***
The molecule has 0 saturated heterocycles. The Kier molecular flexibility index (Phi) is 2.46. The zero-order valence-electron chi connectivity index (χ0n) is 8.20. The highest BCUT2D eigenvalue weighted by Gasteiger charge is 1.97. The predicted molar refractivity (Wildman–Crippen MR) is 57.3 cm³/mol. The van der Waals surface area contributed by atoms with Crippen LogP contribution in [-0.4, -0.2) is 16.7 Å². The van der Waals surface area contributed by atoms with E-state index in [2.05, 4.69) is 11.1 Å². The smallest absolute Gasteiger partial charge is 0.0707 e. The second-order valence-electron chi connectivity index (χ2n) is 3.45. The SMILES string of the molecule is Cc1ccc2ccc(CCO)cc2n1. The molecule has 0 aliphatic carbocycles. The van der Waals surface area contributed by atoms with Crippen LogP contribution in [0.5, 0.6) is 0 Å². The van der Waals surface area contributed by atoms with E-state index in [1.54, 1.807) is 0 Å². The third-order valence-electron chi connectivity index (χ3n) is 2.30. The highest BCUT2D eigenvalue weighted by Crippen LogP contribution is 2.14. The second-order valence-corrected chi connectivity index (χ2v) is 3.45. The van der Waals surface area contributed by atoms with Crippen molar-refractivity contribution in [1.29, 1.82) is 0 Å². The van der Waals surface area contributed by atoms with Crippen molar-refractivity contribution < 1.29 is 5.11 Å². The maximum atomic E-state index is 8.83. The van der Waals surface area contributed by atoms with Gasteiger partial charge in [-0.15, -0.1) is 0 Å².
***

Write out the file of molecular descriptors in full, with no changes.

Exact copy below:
The molecule has 0 saturated heterocycles. The Kier molecular flexibility index (Phi) is 2.46. The zero-order valence-electron chi connectivity index (χ0n) is 8.20. The highest BCUT2D eigenvalue weighted by Gasteiger charge is 1.97. The predicted molar refractivity (Wildman–Crippen MR) is 57.3 cm³/mol. The van der Waals surface area contributed by atoms with Crippen LogP contribution in [-0.4, -0.2) is 16.7 Å². The van der Waals surface area contributed by atoms with E-state index in [2.05, 4.69) is 11.1 Å². The smallest absolute Gasteiger partial charge is 0.0707 e. The second-order valence-electron chi connectivity index (χ2n) is 3.45. The SMILES string of the molecule is Cc1ccc2ccc(CCO)cc2n1. The molecule has 0 aliphatic carbocycles. The van der Waals surface area contributed by atoms with Crippen LogP contribution in [0.5, 0.6) is 0 Å². The van der Waals surface area contributed by atoms with E-state index in [1.54, 1.807) is 0 Å². The third-order valence-electron chi connectivity index (χ3n) is 2.30. The highest BCUT2D eigenvalue weighted by Crippen LogP contribution is 2.14. The second-order valence-corrected chi connectivity index (χ2v) is 3.45. The van der Waals surface area contributed by atoms with Crippen molar-refractivity contribution in [1.29, 1.82) is 0 Å². The van der Waals surface area contributed by atoms with Crippen molar-refractivity contribution < 1.29 is 5.11 Å². The maximum atomic E-state index is 8.83. The van der Waals surface area contributed by atoms with Gasteiger partial charge in [-0.15, -0.1) is 0 Å².